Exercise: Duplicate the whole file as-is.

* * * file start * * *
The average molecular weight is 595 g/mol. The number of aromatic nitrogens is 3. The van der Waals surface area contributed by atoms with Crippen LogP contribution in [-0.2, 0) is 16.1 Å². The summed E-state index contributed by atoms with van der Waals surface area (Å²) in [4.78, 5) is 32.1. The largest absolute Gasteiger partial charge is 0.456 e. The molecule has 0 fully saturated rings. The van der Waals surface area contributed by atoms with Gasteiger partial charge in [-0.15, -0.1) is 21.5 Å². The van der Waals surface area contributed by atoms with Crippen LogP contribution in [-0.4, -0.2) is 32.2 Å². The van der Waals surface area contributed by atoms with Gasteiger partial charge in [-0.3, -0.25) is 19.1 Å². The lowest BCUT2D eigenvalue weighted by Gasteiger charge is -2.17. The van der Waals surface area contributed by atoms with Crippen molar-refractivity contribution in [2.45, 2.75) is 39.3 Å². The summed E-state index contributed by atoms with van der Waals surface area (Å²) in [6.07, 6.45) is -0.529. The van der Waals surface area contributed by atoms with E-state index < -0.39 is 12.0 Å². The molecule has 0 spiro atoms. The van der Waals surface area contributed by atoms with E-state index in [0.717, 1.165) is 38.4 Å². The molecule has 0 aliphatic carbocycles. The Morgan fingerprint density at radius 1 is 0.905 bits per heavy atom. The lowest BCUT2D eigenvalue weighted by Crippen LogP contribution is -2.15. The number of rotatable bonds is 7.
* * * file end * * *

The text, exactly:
The average molecular weight is 595 g/mol. The number of aromatic nitrogens is 3. The van der Waals surface area contributed by atoms with Crippen LogP contribution in [-0.2, 0) is 16.1 Å². The summed E-state index contributed by atoms with van der Waals surface area (Å²) in [4.78, 5) is 32.1. The largest absolute Gasteiger partial charge is 0.456 e. The molecule has 0 fully saturated rings. The van der Waals surface area contributed by atoms with Gasteiger partial charge in [-0.15, -0.1) is 21.5 Å². The van der Waals surface area contributed by atoms with Crippen LogP contribution in [-0.4, -0.2) is 32.2 Å². The van der Waals surface area contributed by atoms with Gasteiger partial charge in [-0.3, -0.25) is 19.1 Å². The lowest BCUT2D eigenvalue weighted by Gasteiger charge is -2.17. The van der Waals surface area contributed by atoms with Crippen molar-refractivity contribution in [2.45, 2.75) is 39.3 Å². The summed E-state index contributed by atoms with van der Waals surface area (Å²) in [6.07, 6.45) is -0.529. The van der Waals surface area contributed by atoms with E-state index < -0.39 is 12.0 Å². The molecule has 0 spiro atoms. The van der Waals surface area contributed by atoms with E-state index in [0.717, 1.165) is 38.4 Å². The molecule has 0 aliphatic carbocycles. The Morgan fingerprint density at radius 1 is 0.905 bits per heavy atom. The lowest BCUT2D eigenvalue weighted by Crippen LogP contribution is -2.15. The number of rotatable bonds is 7.